They should check with the collective bargaining units to make sure they are not in violation of any agreements. Also, they want to make sure they apply these rules consistently and make sure they are related to the necessity of the business. (The Seven Steps of Just Cause, 2007) When a manager deems that a behavior in unacceptable or inappropriate, they should conduct an investigation. This can give the manager time to express their concerns and also give the employee time to respond. Sometimes, an employee may not be aware that their behavior is unacceptable or their performance is not meeting expectations. The investigation can ease the process. It gives the manager time to explain the concerns and give the employee a specific time frame to deliver results. Having an unbiased investigation can sometimes correct an issue before other or any disciplinary actions are needed. Once the employee is aware of the undesirable behavior, the manager can then start to consider all evidence, pro and con, and continue to conduct a thorough investigation.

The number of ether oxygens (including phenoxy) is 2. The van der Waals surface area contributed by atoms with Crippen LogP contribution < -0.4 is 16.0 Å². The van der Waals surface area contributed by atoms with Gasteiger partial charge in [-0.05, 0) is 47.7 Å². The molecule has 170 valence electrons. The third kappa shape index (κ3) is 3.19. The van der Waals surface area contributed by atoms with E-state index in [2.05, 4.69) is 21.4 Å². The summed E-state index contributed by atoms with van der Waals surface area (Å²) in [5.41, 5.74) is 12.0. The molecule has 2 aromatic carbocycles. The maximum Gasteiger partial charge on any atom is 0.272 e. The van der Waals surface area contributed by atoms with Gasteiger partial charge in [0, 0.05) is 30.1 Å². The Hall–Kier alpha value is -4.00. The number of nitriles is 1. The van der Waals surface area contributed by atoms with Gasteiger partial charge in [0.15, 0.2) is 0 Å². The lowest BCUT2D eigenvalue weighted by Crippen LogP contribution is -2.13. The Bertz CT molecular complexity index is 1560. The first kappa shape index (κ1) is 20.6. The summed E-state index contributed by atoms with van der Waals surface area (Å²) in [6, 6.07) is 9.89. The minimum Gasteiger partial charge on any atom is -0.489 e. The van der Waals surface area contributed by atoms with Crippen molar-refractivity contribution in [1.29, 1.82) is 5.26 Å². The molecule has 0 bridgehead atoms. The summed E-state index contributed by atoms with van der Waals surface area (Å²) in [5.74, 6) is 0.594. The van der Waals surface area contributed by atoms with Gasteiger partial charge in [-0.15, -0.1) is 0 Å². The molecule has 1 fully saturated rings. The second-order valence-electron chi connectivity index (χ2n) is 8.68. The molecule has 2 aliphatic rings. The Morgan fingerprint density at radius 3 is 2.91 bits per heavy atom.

Investigations should be timely and occur before discipline is imposed. (Seven Steps, 2007) Also, an employee has a right to have union representation or to have another employee present during the investigation. The manager needs to be sure that they make the employee aware of this. In the United States, such an opportunity to request the presence of a co-worker is based on the Weingarten case. The National Labor Relation Board (NLRB) has determined that an employee’s request for a co-worker to be present involves protected concerted activity, and thus should be extended to all employees, even those not covered by a collective bargaining unit. (Billikopf, G., 2006) When disciplinary action is to be imposed on an employee, there needs to be substantial proof that a violation was committed; the more serious the infraction, the larger the burden of proof. When an employee is accused of improper behavior that could lead to dismissal, embarrassment, or criminal prosecution, a false accusation could put the manager in a bad position.